After Ms. Lampkin, Billy Ware testified about the loss of his sister, Barbara Ware. Billy talked about how he and Barbara grew up together. They were very close and did everything together. They were like one person and protected each other. After Billy testified, his stepmother, Diana Ware took the stand to talk about how when she married Billy and Barbara's father, they became a blended family, like the Brady Bunch. She described the shock and devastation on the family when they learned about Barbara's murder.

After Diana testified, the people rested with the exception of admittance of exhibits. The jury was ordered back the following Tuesday.

Tuesday, May 31, 2016, the defense presented two witnesses, a retired LAPD homicide detective Tim Williams who testified that the Inez Warren murder may not have been a body dump, and a fingerprint expert Kurt Kuhn, who agreed with the people's expert, Mr. Duncan that the latent print found on the Titan gun magazine was from the defendant.

Wednesday, court was dark so a juror could attend their child's graduation ceremony.

Thursday,  June 2, 2016, DDA Silverman presented her closing argument. Almost the first hour of the morning was taken up with defense attorney Seymour Amster's objections to many slides in the people's Powerpoint presentation. Silverman systematically went through the evidence presented at trial arguing that the defense presented no mitigating evidence. Point by point, the prosecution went over the three aggravating factors, the ten murders, the additional crimes, the victim impact statements and the evidence of remorselessness of the defendant. DDA Sliverman spoke for over an hour in the morning session and about an hour and a half in the afternoon session.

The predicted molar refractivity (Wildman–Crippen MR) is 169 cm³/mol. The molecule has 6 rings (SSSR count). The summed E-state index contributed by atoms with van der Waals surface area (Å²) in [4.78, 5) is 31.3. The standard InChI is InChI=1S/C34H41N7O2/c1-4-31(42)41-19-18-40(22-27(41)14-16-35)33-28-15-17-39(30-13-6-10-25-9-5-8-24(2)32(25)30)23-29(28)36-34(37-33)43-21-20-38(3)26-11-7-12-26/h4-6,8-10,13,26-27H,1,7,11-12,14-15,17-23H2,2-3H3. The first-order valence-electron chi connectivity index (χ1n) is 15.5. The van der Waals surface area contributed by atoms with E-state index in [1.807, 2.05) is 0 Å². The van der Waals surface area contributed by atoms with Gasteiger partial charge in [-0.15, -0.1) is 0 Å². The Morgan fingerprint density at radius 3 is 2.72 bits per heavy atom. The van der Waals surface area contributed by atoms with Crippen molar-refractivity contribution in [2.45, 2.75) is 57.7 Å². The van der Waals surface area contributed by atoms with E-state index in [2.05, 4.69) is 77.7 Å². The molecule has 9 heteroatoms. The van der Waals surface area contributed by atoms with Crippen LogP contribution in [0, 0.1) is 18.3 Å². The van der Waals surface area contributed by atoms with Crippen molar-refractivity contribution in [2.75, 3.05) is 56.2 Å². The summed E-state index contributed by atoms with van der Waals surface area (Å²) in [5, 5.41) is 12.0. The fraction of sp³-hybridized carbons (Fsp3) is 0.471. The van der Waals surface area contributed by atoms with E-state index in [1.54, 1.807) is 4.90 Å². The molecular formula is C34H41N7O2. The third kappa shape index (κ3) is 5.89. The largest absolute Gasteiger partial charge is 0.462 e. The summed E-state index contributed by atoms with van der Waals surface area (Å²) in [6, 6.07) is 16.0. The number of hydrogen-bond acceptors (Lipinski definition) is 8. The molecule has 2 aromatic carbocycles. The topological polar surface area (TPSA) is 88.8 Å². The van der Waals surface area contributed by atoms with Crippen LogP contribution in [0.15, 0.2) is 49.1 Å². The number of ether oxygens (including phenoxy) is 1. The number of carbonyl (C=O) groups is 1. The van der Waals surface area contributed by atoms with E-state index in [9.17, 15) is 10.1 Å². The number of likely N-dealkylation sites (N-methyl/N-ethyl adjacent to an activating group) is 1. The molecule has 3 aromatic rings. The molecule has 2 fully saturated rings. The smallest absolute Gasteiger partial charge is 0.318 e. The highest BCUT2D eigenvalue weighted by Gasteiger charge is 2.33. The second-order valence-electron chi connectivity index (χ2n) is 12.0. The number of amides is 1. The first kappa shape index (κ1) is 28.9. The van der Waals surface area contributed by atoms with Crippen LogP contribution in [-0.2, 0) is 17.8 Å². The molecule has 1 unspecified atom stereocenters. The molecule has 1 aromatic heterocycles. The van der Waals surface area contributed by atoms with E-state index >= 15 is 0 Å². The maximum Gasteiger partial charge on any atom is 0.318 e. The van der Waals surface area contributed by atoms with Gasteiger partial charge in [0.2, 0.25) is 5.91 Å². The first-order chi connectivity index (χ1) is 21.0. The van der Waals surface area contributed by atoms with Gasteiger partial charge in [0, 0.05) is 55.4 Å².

Friday, June 3, 2016. Defense attorney Dale Atherton spoke to the jurors extensively about jury instructions and the mitigating factors they can rely on to choose life. He also goes over lingering doubt in the murders of the ten women, focusing on the unknown DNA found on many of the victims. He asked the jurors, "Don't you want to know..." who those individuals are?

He talked about the mystery gun and that they don't have it in evidence. He also talked about Eneitra Washington being the "key to the prosecution's case." He then delved into all the inconsistencies with her testimony, the sketch, the pock marks verses skin discolorations, no Franklin DNA on her underwear.

Atherton read a poem about a forked path in the woods and which path to take with no one to give guidance. And then he spoke passionately about mercy. Several times during his talks about mercy, his voice got emotional, and he sounded like he was near tears. Since Atherton was facing away from me, I could not tell if he did have tears in his eyes. He quoted from The Merchant of Venice on mercy. He quoted from President Lincoln's 2nd Inaugural address. He then read from a news article about a woman who forgave her son's killer and after he was released from prison, had him move next door to her.

Closing arguments ended around 10:13 AM and then Judge Kennedy read the jurors their final instructions. They entered the jury room at 10:19 AM

There was a lot of lingering inside the courtroom after Judge Kennedy told parties there would be
one hour notice for counsel to get here for the reading of the verdict.

Just now, at 10:47 AM the bailiff took the evidence book and the verdict forms back to the jury room. There are 10 verdict forms for the counts the jurors have to decide on the death penalty.

I'll be here inside the courtroom for verdict watch. I'll be starting a new post to cover that. Over the next week, I'll be getting my detailed notes up on the last witnesses and the closing arguments, so look for those in the days ahead.

A shout out to a special T&T reader in the Carolina's, that I just learned about this morning before court started.